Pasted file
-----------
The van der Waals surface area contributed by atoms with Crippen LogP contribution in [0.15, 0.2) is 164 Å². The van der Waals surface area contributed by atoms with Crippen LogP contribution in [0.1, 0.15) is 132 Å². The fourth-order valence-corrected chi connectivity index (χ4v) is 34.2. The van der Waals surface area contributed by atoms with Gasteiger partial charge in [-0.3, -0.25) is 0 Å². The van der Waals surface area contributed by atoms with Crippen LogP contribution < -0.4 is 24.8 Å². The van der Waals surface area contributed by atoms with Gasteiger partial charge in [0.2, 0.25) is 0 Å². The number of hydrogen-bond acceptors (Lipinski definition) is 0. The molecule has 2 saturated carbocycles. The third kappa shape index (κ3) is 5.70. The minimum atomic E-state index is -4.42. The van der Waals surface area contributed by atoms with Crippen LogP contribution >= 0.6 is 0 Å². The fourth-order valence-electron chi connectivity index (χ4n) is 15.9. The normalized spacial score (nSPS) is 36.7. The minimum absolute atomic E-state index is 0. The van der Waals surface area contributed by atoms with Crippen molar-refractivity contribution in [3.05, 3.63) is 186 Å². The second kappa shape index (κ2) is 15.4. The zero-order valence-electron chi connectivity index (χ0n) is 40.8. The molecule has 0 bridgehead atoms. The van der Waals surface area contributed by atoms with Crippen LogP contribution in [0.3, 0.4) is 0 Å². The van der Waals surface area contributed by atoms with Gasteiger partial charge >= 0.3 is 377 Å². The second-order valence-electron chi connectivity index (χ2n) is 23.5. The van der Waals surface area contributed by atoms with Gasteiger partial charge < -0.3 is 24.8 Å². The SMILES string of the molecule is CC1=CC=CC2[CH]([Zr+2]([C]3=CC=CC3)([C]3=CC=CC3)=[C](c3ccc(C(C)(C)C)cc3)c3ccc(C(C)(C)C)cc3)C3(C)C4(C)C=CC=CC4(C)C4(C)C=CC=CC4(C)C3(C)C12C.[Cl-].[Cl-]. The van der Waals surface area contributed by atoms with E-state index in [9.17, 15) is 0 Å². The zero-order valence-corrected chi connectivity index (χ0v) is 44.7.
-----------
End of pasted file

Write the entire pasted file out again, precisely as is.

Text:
The van der Waals surface area contributed by atoms with Crippen LogP contribution in [0.15, 0.2) is 164 Å². The van der Waals surface area contributed by atoms with Crippen LogP contribution in [0.1, 0.15) is 132 Å². The fourth-order valence-corrected chi connectivity index (χ4v) is 34.2. The van der Waals surface area contributed by atoms with Gasteiger partial charge in [-0.3, -0.25) is 0 Å². The van der Waals surface area contributed by atoms with Crippen LogP contribution < -0.4 is 24.8 Å². The van der Waals surface area contributed by atoms with Gasteiger partial charge in [0.2, 0.25) is 0 Å². The number of hydrogen-bond acceptors (Lipinski definition) is 0. The molecule has 2 saturated carbocycles. The third kappa shape index (κ3) is 5.70. The minimum atomic E-state index is -4.42. The van der Waals surface area contributed by atoms with Crippen LogP contribution >= 0.6 is 0 Å². The fourth-order valence-electron chi connectivity index (χ4n) is 15.9. The normalized spacial score (nSPS) is 36.7. The minimum absolute atomic E-state index is 0. The van der Waals surface area contributed by atoms with Crippen molar-refractivity contribution in [3.05, 3.63) is 186 Å². The second kappa shape index (κ2) is 15.4. The zero-order valence-electron chi connectivity index (χ0n) is 40.8. The molecule has 0 bridgehead atoms. The van der Waals surface area contributed by atoms with Crippen LogP contribution in [0.3, 0.4) is 0 Å². The van der Waals surface area contributed by atoms with Gasteiger partial charge >= 0.3 is 377 Å². The second-order valence-electron chi connectivity index (χ2n) is 23.5. The van der Waals surface area contributed by atoms with Gasteiger partial charge < -0.3 is 24.8 Å². The SMILES string of the molecule is CC1=CC=CC2[CH]([Zr+2]([C]3=CC=CC3)([C]3=CC=CC3)=[C](c3ccc(C(C)(C)C)cc3)c3ccc(C(C)(C)C)cc3)C3(C)C4(C)C=CC=CC4(C)C4(C)C=CC=CC4(C)C3(C)C12C.[Cl-].[Cl-]. The van der Waals surface area contributed by atoms with E-state index in [9.17, 15) is 0 Å². The zero-order valence-corrected chi connectivity index (χ0v) is 44.7.